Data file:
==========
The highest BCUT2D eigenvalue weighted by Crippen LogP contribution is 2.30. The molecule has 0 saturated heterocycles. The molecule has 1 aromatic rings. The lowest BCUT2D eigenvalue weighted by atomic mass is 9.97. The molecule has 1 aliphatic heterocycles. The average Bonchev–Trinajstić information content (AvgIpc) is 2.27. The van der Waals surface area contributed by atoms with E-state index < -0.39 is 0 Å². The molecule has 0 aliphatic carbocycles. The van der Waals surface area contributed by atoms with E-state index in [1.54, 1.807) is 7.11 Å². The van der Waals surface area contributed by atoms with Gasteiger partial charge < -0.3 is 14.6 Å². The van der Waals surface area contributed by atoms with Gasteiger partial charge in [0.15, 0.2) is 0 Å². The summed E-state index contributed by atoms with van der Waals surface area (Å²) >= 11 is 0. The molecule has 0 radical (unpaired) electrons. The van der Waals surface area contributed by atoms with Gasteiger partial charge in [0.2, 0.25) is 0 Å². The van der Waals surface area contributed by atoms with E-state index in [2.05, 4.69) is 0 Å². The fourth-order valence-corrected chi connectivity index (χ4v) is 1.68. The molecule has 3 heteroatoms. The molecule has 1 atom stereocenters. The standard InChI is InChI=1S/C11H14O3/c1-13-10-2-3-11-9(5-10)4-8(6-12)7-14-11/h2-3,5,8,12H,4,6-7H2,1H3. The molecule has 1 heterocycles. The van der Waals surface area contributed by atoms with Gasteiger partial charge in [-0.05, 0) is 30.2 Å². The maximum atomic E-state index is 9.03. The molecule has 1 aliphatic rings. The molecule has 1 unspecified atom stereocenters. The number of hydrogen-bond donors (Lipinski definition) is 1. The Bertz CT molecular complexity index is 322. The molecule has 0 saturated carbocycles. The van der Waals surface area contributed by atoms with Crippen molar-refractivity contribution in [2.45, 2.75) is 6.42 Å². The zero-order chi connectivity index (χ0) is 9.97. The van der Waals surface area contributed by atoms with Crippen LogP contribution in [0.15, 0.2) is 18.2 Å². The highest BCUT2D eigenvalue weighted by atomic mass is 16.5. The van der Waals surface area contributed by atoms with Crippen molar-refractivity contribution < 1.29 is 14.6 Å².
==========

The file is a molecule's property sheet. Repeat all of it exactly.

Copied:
The highest BCUT2D eigenvalue weighted by Crippen LogP contribution is 2.30. The molecule has 0 saturated heterocycles. The molecule has 1 aromatic rings. The lowest BCUT2D eigenvalue weighted by atomic mass is 9.97. The molecule has 1 aliphatic heterocycles. The average Bonchev–Trinajstić information content (AvgIpc) is 2.27. The van der Waals surface area contributed by atoms with E-state index < -0.39 is 0 Å². The molecule has 0 aliphatic carbocycles. The van der Waals surface area contributed by atoms with E-state index in [1.54, 1.807) is 7.11 Å². The van der Waals surface area contributed by atoms with Gasteiger partial charge < -0.3 is 14.6 Å². The van der Waals surface area contributed by atoms with Gasteiger partial charge in [0.15, 0.2) is 0 Å². The summed E-state index contributed by atoms with van der Waals surface area (Å²) >= 11 is 0. The molecule has 0 radical (unpaired) electrons. The van der Waals surface area contributed by atoms with Gasteiger partial charge in [0.2, 0.25) is 0 Å². The van der Waals surface area contributed by atoms with E-state index in [2.05, 4.69) is 0 Å². The fourth-order valence-corrected chi connectivity index (χ4v) is 1.68. The molecule has 3 heteroatoms. The molecule has 1 atom stereocenters. The standard InChI is InChI=1S/C11H14O3/c1-13-10-2-3-11-9(5-10)4-8(6-12)7-14-11/h2-3,5,8,12H,4,6-7H2,1H3. The molecule has 1 heterocycles. The van der Waals surface area contributed by atoms with Gasteiger partial charge in [-0.05, 0) is 30.2 Å². The maximum atomic E-state index is 9.03. The molecule has 1 aliphatic rings. The molecule has 1 unspecified atom stereocenters. The number of hydrogen-bond donors (Lipinski definition) is 1. The Bertz CT molecular complexity index is 322. The molecule has 0 saturated carbocycles. The van der Waals surface area contributed by atoms with Crippen molar-refractivity contribution in [2.45, 2.75) is 6.42 Å². The zero-order chi connectivity index (χ0) is 9.97. The van der Waals surface area contributed by atoms with Crippen LogP contribution in [0.15, 0.2) is 18.2 Å². The highest BCUT2D eigenvalue weighted by atomic mass is 16.5. The van der Waals surface area contributed by atoms with Crippen molar-refractivity contribution < 1.29 is 14.6 Å².